Heidi instead of Corona

May I introduce myself? My name is Heidi, I am an NSU Quickly S from 1959 and I was built as a Swiss export model in Neckarsulm, Germany. My original colours are white and blue. (You might think: “Since when can mopeds talk?” But just take a closer look at vintage car drivers: many of them give names to their cars and talk to them as if they were human. This also applies to Markus Müller and his wife Petra.) In this travel report, I am going to tell you about our anniversary tour from the Technik Museum Sinsheim to Zug, Switzerland. I had never been to Switzerland before – due to the high demand, I had temporarily been delivered to a wholesaler in Munich. 

But let’s start at the beginning: After some detours, I eventually ended up with Markus Müller who I lovingly call “Patch!”. He had big plans for me and had me restored with a lot of effort. One of his reasons was his grandpa Heinz Stöpke, who, at the time, had to reluctantly exchange his beloved Quickly for an NSU Prinz for his family and his daily way to work. With me, Markus wanted to honour his memory. He also inherited his grandpa’s good sense of smell and his special sensitivity for the finest fruit spirits. This is where the Etter distillery comes into play. When Markus came to appreciate the product quality of the Etter distillery and noticed that he had a good chemistry with Gabriel Galliker-Etter, we both decided that we wanted to travel to the distillery for its 150th anniversary.

My current value exceeds my original value by far but in my opinion, it was worth it. During the almost three-year-long restoration, countless decorative details were added to me. Additionally, I am up to date due to my navigation system, my precise tracking system, and my jump-start equipment in case another biker needs help. You don’t believe me? Well, it’s the truth. 

Due to that and to my perfect history (original operating licence), I am the only NSU Quickly that is allowed to have a large “H licence plate” for vintage vehicles and be inspected by the German TÜV (Technischer Überwachungsverein, lit. Technical Inspection Association) every second year. To be fair, we would be allowed to drive on the highway if we wanted to but who wants to deal with traffic jams anyway?

Then, we took the above-mentioned trip. Originally, we had planned to be in Zug for the 2020 Chriesisturm (a traditional race with ladders through the old town). However, Corona put a spoke in my wheel but that didn’t stop us from going to Zug – rather the opposite in fact: it made us think “Now more than ever!” and our motto was: Heidi instead of Corona!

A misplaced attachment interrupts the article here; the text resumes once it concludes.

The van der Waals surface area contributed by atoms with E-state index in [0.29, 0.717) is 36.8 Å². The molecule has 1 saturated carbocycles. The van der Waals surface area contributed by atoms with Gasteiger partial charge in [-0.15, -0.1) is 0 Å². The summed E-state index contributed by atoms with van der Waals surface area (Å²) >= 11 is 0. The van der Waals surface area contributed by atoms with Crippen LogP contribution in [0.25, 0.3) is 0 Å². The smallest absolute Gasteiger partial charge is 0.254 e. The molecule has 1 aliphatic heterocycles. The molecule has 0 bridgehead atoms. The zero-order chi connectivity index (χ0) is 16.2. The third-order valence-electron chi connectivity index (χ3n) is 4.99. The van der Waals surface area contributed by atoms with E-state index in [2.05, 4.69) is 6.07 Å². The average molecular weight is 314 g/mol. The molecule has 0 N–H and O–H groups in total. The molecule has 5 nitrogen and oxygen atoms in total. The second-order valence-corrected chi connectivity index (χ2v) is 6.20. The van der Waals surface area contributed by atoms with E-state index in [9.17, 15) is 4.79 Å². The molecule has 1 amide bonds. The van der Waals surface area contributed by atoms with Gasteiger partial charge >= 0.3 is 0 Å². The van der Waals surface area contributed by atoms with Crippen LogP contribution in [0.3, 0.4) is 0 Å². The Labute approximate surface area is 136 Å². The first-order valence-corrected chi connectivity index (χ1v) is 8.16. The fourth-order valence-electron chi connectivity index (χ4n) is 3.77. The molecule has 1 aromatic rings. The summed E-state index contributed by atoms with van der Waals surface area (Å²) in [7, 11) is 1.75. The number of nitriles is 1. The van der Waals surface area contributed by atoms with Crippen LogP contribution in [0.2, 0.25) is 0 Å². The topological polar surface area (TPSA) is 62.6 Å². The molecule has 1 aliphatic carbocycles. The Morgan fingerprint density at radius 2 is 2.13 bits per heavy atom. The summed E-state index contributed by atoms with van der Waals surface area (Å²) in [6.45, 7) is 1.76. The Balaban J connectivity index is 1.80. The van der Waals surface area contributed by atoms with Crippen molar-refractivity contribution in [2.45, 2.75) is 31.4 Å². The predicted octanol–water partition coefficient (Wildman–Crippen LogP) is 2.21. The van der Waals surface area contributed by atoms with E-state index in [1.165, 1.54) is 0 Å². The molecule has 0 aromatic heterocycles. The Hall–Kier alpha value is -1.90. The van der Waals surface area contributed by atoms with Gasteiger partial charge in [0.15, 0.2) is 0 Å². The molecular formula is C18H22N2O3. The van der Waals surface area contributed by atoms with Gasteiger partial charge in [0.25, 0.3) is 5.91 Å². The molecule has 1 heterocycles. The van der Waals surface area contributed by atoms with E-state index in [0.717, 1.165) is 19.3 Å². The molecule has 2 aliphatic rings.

On Thursday before our big trip, we had the last test ride on the museum’s premises where we met Hermann Layher, the president of the museum. He congratulated us on the successful restoration and smiled about my licence plate. We took a nice group picture and he gave us some helpful travel advice. However, we still had to adjust one or two screws that night.

On Friday morning, June 19th, 2020, we started at the Technik Museum Sinsheim and completed the more than 500-kilometre-long trip on my own wheels in order to arrive at the Chriesmärt (Swiss cherry market) three days later. When we started our trip on Friday morning, we couldn’t have anticipated what would await us already in the first few kilometres.

The first road hog wasn’t a long time coming. At first, he kindly signalled us to pass – although we had the right of way anyway – but then, he decided in the very last second not to let us pass after all. My driver had no other choice but to brake energetically and perform a daring driving manoeuvre in order not to hit the rear of this nice fellow road user. At least that gave us the chance to test my brakes. I don’t know if I put him off his stride, however, he stopped and then turned around to drive off in another direction. Unfortunately, in this manoeuvre, my trailer’s towbar got twisted which led to my trailer starting to list on its right side. We then decided to take the cycle path, if possible, in order to get to our first service point in Baden-Baden as fast as possible.

Just before arriving in Karlsruhe, we had to drive on a rural road for a little while in order to get to the next cycle path. Suddenly, a truck brushed me – although the road was straight and there was no oncoming traffic – and the shock wave forced me to drive on the grass strip. Miraculously, we didn’t hit the crash barrier. After that, we needed a break. We finally arrived in Karlsruhe at around 5 pm but weren’t sure if we would be able to make it to the designated destination for the day: Lörrach, Germany. With a full tank, we at least tried to make it to our first stop: Baden-Baden. We were about to leave when the phone rang. We could tell by the phone number that it was someone from Switzerland calling: the radio station wanted to know if we were making good headway. We decided not to show how hard the day had been and gave our first interview. At midnight, we arrived in Baden-Baden – we were both tired and exhausted and the circumstances had left their mark on us. For the night, I shared a garage with my best friend Elsbeth, a Zündapp C50 Super.

After a short night, we desperately tried to repair the trailer’s distorted towbar with the help of my driver’s sister Jennifer as well as his brother-in-law Timo. Since we weren't able to repair the damage, we reluctantly chose to only take the most important things with us and leave the trailer behind. Around 3 pm, we continued our trip from Baden-Baden to Zug. My driver had refilled my tank and I heard him say “Heidi, today we drive as far as we can” and that’s what we did – until late at night. Around 3 am, we happily arrived at our second service point at the Düster Family’s Rührberger Hof – happily, because we had gone for a few quick laps on a kart track to let go of our frustration. Unfortunately, we had not been able to beat the track record due to our baggage.